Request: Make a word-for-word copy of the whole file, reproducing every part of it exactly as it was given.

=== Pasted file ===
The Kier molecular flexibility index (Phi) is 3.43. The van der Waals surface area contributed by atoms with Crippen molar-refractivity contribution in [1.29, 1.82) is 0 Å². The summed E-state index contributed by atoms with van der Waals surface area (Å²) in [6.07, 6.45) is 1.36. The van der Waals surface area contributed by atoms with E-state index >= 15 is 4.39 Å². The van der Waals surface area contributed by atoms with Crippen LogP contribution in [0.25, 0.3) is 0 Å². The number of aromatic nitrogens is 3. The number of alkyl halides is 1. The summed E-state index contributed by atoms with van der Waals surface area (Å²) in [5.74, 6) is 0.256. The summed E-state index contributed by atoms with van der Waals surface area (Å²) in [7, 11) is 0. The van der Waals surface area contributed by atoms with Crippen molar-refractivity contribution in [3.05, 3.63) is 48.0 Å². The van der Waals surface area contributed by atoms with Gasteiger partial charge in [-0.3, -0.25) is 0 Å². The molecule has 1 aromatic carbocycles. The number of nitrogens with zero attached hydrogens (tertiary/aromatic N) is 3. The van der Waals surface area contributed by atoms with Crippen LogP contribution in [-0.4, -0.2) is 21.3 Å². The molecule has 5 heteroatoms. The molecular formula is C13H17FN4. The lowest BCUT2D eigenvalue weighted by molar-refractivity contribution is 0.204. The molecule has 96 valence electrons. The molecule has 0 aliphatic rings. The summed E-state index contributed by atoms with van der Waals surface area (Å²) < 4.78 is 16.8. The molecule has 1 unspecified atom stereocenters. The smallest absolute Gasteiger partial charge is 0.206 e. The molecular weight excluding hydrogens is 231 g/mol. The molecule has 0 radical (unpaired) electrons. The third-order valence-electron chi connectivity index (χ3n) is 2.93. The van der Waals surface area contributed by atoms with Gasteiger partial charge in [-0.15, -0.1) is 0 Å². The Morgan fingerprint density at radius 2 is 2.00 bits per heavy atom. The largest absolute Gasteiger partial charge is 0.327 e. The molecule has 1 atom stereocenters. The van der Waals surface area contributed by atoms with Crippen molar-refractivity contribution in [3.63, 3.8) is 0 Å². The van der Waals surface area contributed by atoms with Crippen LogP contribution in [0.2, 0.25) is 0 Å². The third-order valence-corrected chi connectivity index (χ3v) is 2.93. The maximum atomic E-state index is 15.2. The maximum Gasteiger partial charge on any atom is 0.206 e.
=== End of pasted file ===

The Kier molecular flexibility index (Phi) is 3.43. The van der Waals surface area contributed by atoms with Crippen molar-refractivity contribution in [1.29, 1.82) is 0 Å². The summed E-state index contributed by atoms with van der Waals surface area (Å²) in [6.07, 6.45) is 1.36. The van der Waals surface area contributed by atoms with E-state index >= 15 is 4.39 Å². The van der Waals surface area contributed by atoms with Crippen LogP contribution in [0.25, 0.3) is 0 Å². The number of aromatic nitrogens is 3. The number of alkyl halides is 1. The summed E-state index contributed by atoms with van der Waals surface area (Å²) in [5.74, 6) is 0.256. The summed E-state index contributed by atoms with van der Waals surface area (Å²) in [7, 11) is 0. The van der Waals surface area contributed by atoms with Crippen molar-refractivity contribution in [3.05, 3.63) is 48.0 Å². The van der Waals surface area contributed by atoms with Gasteiger partial charge in [-0.3, -0.25) is 0 Å². The molecule has 1 aromatic carbocycles. The number of nitrogens with zero attached hydrogens (tertiary/aromatic N) is 3. The van der Waals surface area contributed by atoms with Crippen LogP contribution in [-0.4, -0.2) is 21.3 Å². The molecule has 5 heteroatoms. The molecular formula is C13H17FN4. The lowest BCUT2D eigenvalue weighted by molar-refractivity contribution is 0.204. The molecule has 96 valence electrons. The molecule has 0 aliphatic rings. The summed E-state index contributed by atoms with van der Waals surface area (Å²) < 4.78 is 16.8. The molecule has 1 unspecified atom stereocenters. The smallest absolute Gasteiger partial charge is 0.206 e. The molecular weight excluding hydrogens is 231 g/mol. The molecule has 0 radical (unpaired) electrons. The third-order valence-electron chi connectivity index (χ3n) is 2.93. The van der Waals surface area contributed by atoms with Gasteiger partial charge in [-0.15, -0.1) is 0 Å². The Morgan fingerprint density at radius 2 is 2.00 bits per heavy atom. The largest absolute Gasteiger partial charge is 0.327 e. The molecule has 1 atom stereocenters. The van der Waals surface area contributed by atoms with Crippen molar-refractivity contribution in [3.63, 3.8) is 0 Å². The van der Waals surface area contributed by atoms with Crippen LogP contribution in [0.2, 0.25) is 0 Å². The third-order valence-corrected chi connectivity index (χ3v) is 2.93. The maximum atomic E-state index is 15.2. The maximum Gasteiger partial charge on any atom is 0.206 e.